The Democrats having taken the House, there is no shortage of predictions of an oversight-apocalypse heading for the White House.  See here and here and here.  And, Jeff Sessions is no doubt relieved to be gone as Attorney General. Some of the doomsday observations are a bit fevered, but there is no doubt that congressional oversight received a shot in the arm from the election results.  And, there is no doubt that hard-charging, partisan investigations, as such inquiries especially tend to be in the House, are hard on executive branch lawyers, staff and witnesses as Politico notes: ‘It’s depressing as hell’: Dem win would spell misery for Trump White House aides…

  • Congressional Investigations,  Special Counsel

    Whitewater and Russian Rapids

    On “The 11th Hour with Brian Williams” to discuss the Mueller indictments: Jack Sharman – MSNBC – The 11th Hour with Brian Williams (Oct. 31, 2017) from LFW on Vimeo. We have discussed the Special Counsel’s case before: Search Warrants and Russia Raids. Congress will likely take a turn here.  We have reviewed the role of Congressional investigations and special counsel investigations: Congressional Investigations, Criminal Cases and The Knights Who Say “Ni!” Lessons From An Ex-Congressional Lawyer   Where Did You Go, Batman? Martin Shkreli, Congress, the Fifth Amendment and You  

  • Congressional Investigations,  Impeachment

    Congressional Investigations, Criminal Cases and The Knights Who Say “Ni!”

    We are heading into what appears to be a summer of investigations along the Potomac, some of them in the House and Senate.  What are some of the things we might reasonably expect to see as investigations congressional and criminal cross paths?  And what does Monty Python have to do with it? Previously, I shared a few lessons about congressional investigations. First, the short-version video: Jack Sharman – Learning in Congress from Legal Filmworks Unlimited on Vimeo. Second, a longer how-to approach for lawyers and clients in a congressional investigation: In particular: We are in the summer months.  We have written before about  summer hearings: As a former oversight-and-investigations lawyer for…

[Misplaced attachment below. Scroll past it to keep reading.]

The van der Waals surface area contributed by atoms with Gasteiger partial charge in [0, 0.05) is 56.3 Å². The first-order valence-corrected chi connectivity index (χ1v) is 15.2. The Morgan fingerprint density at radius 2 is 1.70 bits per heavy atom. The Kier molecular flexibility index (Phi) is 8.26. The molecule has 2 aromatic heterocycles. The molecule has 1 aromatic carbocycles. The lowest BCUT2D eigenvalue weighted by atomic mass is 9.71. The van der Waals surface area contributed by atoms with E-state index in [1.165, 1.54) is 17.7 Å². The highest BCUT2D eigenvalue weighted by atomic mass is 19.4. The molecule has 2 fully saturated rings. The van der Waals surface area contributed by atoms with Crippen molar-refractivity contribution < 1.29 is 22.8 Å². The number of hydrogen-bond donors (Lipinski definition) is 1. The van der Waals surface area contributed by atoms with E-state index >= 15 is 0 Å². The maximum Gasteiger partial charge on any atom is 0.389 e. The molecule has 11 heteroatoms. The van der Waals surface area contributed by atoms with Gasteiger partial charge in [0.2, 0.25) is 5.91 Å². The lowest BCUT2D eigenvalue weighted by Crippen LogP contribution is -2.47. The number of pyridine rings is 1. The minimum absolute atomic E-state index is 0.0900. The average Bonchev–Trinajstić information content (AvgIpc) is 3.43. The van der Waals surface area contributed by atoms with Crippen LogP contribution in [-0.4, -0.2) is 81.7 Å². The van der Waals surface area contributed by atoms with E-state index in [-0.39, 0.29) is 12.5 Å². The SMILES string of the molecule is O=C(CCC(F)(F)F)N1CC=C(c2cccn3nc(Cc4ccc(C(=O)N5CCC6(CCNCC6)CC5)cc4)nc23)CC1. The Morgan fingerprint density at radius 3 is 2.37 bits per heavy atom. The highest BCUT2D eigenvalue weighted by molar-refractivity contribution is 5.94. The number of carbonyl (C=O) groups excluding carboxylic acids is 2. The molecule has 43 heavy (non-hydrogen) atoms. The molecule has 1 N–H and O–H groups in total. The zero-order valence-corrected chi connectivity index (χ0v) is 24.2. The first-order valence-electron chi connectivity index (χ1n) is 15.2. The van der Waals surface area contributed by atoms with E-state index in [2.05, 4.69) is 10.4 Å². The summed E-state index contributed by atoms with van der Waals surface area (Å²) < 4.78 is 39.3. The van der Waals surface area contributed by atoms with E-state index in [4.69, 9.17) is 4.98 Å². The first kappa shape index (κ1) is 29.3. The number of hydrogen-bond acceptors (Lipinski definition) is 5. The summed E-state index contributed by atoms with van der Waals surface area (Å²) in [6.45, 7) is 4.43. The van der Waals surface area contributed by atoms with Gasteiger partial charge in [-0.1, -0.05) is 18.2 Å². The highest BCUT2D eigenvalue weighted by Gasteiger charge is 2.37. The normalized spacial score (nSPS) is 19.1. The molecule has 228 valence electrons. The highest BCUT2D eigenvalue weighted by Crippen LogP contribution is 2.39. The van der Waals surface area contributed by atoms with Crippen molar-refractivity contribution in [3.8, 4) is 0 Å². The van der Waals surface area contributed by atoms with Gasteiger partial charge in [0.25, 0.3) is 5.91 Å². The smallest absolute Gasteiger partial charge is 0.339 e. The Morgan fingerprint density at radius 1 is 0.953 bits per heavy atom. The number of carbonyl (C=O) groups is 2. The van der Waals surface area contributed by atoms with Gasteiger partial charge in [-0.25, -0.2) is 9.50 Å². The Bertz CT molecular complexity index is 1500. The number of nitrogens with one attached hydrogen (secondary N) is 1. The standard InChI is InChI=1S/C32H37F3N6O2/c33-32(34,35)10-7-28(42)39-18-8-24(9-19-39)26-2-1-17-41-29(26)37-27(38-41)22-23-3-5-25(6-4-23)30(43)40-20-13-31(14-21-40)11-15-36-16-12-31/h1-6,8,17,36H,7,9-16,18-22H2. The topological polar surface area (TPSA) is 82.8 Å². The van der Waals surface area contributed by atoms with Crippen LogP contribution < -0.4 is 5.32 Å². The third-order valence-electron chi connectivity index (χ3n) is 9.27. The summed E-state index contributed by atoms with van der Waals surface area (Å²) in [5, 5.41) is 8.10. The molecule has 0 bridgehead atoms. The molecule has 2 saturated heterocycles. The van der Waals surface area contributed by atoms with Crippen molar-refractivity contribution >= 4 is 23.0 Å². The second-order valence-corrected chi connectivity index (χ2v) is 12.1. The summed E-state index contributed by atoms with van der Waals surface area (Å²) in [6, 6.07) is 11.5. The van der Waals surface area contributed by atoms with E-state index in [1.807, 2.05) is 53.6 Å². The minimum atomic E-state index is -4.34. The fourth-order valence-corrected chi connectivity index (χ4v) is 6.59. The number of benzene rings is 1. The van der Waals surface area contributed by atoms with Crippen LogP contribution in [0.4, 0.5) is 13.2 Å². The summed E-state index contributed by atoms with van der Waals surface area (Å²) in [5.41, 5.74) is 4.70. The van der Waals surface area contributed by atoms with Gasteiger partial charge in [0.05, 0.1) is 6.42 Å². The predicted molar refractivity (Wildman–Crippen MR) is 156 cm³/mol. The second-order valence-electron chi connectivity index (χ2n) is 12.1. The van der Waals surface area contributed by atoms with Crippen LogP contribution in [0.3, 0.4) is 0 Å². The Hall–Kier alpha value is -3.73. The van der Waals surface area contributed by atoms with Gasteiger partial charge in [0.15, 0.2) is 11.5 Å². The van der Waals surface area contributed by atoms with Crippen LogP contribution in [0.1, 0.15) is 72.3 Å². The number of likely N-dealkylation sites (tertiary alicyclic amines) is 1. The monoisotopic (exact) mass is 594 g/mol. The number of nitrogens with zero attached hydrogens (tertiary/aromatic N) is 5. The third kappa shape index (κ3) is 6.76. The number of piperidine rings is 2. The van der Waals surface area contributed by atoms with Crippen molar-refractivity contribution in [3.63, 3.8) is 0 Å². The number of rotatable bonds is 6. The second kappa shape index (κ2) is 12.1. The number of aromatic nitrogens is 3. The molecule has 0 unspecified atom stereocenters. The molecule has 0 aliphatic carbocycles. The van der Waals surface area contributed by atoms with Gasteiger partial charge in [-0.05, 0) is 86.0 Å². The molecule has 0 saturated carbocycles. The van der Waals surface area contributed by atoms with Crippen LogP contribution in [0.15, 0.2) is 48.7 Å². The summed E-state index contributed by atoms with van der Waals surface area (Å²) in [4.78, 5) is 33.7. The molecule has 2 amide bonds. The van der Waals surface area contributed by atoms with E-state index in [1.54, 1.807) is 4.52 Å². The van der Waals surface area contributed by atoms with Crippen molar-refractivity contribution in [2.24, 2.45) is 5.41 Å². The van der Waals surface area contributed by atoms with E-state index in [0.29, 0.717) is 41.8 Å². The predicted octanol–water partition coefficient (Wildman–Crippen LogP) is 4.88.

• Congressional Investigations,  Fifth Amendment

    Where Did You Go, Batman? Martin Shkreli, Congress, the Fifth Amendment and You

    It does not help that the most recent symbol of the Fifth Amendment is The Joker:   There has been plenty of news coverage about Martin Shkreli, “pharma bro” and alleged securities fraudster, and his appearance before Congress.  (Examples are here, here and here).   The proceeding itself was snarky, entertaining and time-wasting: Congressional testimony is political theater, no more and no less, but some observations are in order for us non-Joker citizens, as well. As a refresher, it never hurts to take a look at what the Constitution actually says: No person shall be held to answer for a capital, or otherwise infamous crime, unless on a presentment or indictment…

  • Congressional Investigations

    Lessons From An Ex-Congressional Lawyer

    Almost two decades ago, I learned several lessons as a Congressional lawyer, some more useful than others.  Here is a 59-second summary of the better lessons. Let’s go over a few more lessons that might be useful, should you or your client be summoned to appear before a House or Senate Committee. The Lessons of Congressional Peculiarities A document request or interview demand from Congressional investigatory staff could be a one-time, narrowly-focused inquiry or part of a complex investigatory broadside – involving simultaneous civil, criminal and congressional investigations into a company (or its employees) or even an entire industry.  Examples in recent times include antitrust, food-and-drug, environmental, financial and corporate-governance…